The fresh water crisis is the new environmental crisis of the 21st century. By 2050, 993 million people are projected to live in cities with perennial water shortages; 3.1 billion will confront seasonal water shortages within their urban areas. The traditional legal principles upon which existing water management is based are likely to be insufficient to deal with the water problems that loom from projected climate change, population growth, food production, increased industrialization, and ecosystem needs.
International Law for a Water-scarce World, a fully revised and expanded version of the lectures given by the author at the Hague Academy of International Law in 2007, focuses on the evolution of international water law in the context of this changing world. Chapter I covers the basic principles of international water law. Chapter II offers a critique of international water law and challenges for the future. Chapter III analyses the evolution of international water agreements over the past two centuries. The analysis draws upon empirical data from more than 2,000 international agreements in a database developed by the author. Chapter IV focuses on the different techniques for resolving disputes and the international fora for doing so. Chapter V considers international institutions associated with international water agreements. Chapter VI addresses the issue of a human right to water and the right of indigenous peoples to water. Chapter VII analyses the implications of international water markets for international trade law, and vice versa, and addresses increasingly important issues associated with virtual water.
List of Figures and Tables
List of Acronyms and Abbreviations
Introduction: The Fresh Water Crisis:
I. The Problem of Fresh Water Availability; II. The Problem of Water Quality; III. Implications for Water Law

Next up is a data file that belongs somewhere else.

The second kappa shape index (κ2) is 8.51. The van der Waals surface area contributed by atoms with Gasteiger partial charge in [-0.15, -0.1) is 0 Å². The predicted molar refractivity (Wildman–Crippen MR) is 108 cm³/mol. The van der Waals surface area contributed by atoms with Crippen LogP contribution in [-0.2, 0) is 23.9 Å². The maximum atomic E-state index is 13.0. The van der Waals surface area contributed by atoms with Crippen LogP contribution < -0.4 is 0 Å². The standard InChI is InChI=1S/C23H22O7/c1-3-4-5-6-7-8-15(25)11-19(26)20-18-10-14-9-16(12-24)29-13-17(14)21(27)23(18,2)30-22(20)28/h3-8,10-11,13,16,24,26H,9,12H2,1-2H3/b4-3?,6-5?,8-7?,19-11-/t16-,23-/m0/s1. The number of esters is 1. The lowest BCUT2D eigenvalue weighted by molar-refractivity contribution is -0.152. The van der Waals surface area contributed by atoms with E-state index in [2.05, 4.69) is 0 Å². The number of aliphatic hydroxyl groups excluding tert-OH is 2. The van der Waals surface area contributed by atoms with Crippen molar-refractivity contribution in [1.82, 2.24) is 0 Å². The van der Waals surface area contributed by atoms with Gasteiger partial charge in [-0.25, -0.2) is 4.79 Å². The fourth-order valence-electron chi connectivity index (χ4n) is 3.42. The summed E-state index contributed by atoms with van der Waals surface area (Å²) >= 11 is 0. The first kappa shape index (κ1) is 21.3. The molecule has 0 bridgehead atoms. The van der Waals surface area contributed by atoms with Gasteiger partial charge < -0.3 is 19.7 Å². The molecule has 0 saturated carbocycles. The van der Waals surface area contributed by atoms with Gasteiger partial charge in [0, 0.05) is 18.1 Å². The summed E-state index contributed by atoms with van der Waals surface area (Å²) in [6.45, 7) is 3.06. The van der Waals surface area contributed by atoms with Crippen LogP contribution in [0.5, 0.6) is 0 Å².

Chapter I Principles of International Water Law
I. International Water Law Principles; II. Obligations in International Water Law; III. The Treatment of Ground Water; IV. Concluding Comments
Chapter II Challenges For International Water Law
I. Critique of Existing Water Law; II. Fresh Water as a Global Resource; III. Concluding Comments
Chapter III International Water Agreements
I. The History of International Water Agreements; II. The Overarching Agreements; III. Concluding Comments;
Chapter IV Settlement of International Water Disputes
I. Trends in the Characteristics of International Water Disputes; II. Dispute Settlement Procedures; III. Provisions for Dispute Settlement in International Water Agreements; IV. Concluding Comments
Chapter V Fresh Water Institutions
I. History and evolution; II. Scope and coverage; III. Structure and function; IV. Effectiveness; V. Concluding Observations
Chapter VI Right to Water
I. The Intragenerational Right to Water; II. The Intergenerational Aspects of the Right to Water; III. Legal Bases for A Right to Water; IV. Implementing a Right to Water; V. The Right to Water in National Constitutions and Local Instruments; VI. Indigenous Peoples’ Right to Water; VII. The Accompanying Right to Sanitation; VIII. Concluding Comments
Chapter VII Water Markets and International Trade Law
I. Transboundary Water Movements; II. The Relevance of WTO GATT 1994 to Water Markets; III. Should WTO GATT 1994 Apply to Bulk Water Transfers?; IV. Options for Clarifying Whether WTO GATT 1994 Applies; V. Water subsidies and water-related domestic support; VI. Virtual Water Transfers; VII. Concluding Comments
List of Cases and Arbitrations
Edith Brown Weiss is the Francis Cabell Brown Professor of International Law at Georgetown Law and former President of the American Society of International Law. She has been involved in water resources for several decades, taught water law at Princeton University, and served on the US National Research Council s Water Science and Technology Board and the NRC Committee on Sustainable Water Supplies in the Middle East. She is the recipient of many international awards, including the Manley O. Hudson Medal from the ASIL, the Elizabeth Haub Medal from the IUCN and the Free University of Brussels, and an honorary doctorate from Heidelberg University in Germany. She is the author of In Fairness to Future Generations, among other books.